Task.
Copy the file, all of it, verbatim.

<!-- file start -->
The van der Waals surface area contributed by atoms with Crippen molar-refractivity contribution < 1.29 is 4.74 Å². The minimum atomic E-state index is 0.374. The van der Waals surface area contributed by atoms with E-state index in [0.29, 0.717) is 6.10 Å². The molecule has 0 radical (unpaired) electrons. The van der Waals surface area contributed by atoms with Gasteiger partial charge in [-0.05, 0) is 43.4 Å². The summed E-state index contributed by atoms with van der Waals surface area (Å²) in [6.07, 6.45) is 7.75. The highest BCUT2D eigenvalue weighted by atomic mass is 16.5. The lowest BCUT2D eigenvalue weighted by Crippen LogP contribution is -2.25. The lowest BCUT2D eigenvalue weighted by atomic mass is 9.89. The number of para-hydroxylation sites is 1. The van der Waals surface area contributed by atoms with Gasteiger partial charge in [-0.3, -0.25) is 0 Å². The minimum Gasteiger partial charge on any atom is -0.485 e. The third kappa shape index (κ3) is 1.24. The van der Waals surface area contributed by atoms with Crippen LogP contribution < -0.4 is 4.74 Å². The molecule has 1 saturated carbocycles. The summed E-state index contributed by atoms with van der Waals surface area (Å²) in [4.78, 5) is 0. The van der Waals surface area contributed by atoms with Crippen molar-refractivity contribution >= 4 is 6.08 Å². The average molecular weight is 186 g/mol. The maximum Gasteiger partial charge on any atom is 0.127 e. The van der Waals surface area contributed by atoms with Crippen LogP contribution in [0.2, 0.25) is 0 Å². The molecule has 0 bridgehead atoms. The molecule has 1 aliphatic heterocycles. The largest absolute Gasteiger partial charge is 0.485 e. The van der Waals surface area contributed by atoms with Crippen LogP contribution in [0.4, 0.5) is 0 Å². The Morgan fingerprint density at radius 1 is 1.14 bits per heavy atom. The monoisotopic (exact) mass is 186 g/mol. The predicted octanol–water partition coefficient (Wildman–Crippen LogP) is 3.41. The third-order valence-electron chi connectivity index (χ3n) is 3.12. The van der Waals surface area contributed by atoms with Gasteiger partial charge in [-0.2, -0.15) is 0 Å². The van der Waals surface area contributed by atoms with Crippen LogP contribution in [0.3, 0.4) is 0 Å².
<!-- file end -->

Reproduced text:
The van der Waals surface area contributed by atoms with Crippen molar-refractivity contribution < 1.29 is 4.74 Å². The minimum atomic E-state index is 0.374. The van der Waals surface area contributed by atoms with E-state index in [0.29, 0.717) is 6.10 Å². The molecule has 0 radical (unpaired) electrons. The van der Waals surface area contributed by atoms with Gasteiger partial charge in [-0.05, 0) is 43.4 Å². The summed E-state index contributed by atoms with van der Waals surface area (Å²) in [6.07, 6.45) is 7.75. The highest BCUT2D eigenvalue weighted by atomic mass is 16.5. The lowest BCUT2D eigenvalue weighted by Crippen LogP contribution is -2.25. The lowest BCUT2D eigenvalue weighted by atomic mass is 9.89. The number of para-hydroxylation sites is 1. The van der Waals surface area contributed by atoms with Gasteiger partial charge in [-0.3, -0.25) is 0 Å². The minimum Gasteiger partial charge on any atom is -0.485 e. The third kappa shape index (κ3) is 1.24. The van der Waals surface area contributed by atoms with Crippen LogP contribution < -0.4 is 4.74 Å². The molecule has 1 saturated carbocycles. The summed E-state index contributed by atoms with van der Waals surface area (Å²) in [4.78, 5) is 0. The van der Waals surface area contributed by atoms with Crippen molar-refractivity contribution >= 4 is 6.08 Å². The average molecular weight is 186 g/mol. The maximum Gasteiger partial charge on any atom is 0.127 e. The van der Waals surface area contributed by atoms with Crippen LogP contribution in [0.2, 0.25) is 0 Å². The molecule has 0 bridgehead atoms. The molecule has 1 aliphatic heterocycles. The largest absolute Gasteiger partial charge is 0.485 e. The van der Waals surface area contributed by atoms with Crippen LogP contribution in [0.4, 0.5) is 0 Å². The Morgan fingerprint density at radius 1 is 1.14 bits per heavy atom. The monoisotopic (exact) mass is 186 g/mol. The predicted octanol–water partition coefficient (Wildman–Crippen LogP) is 3.41. The third-order valence-electron chi connectivity index (χ3n) is 3.12. The van der Waals surface area contributed by atoms with Gasteiger partial charge in [-0.2, -0.15) is 0 Å². The van der Waals surface area contributed by atoms with Crippen LogP contribution in [0.3, 0.4) is 0 Å².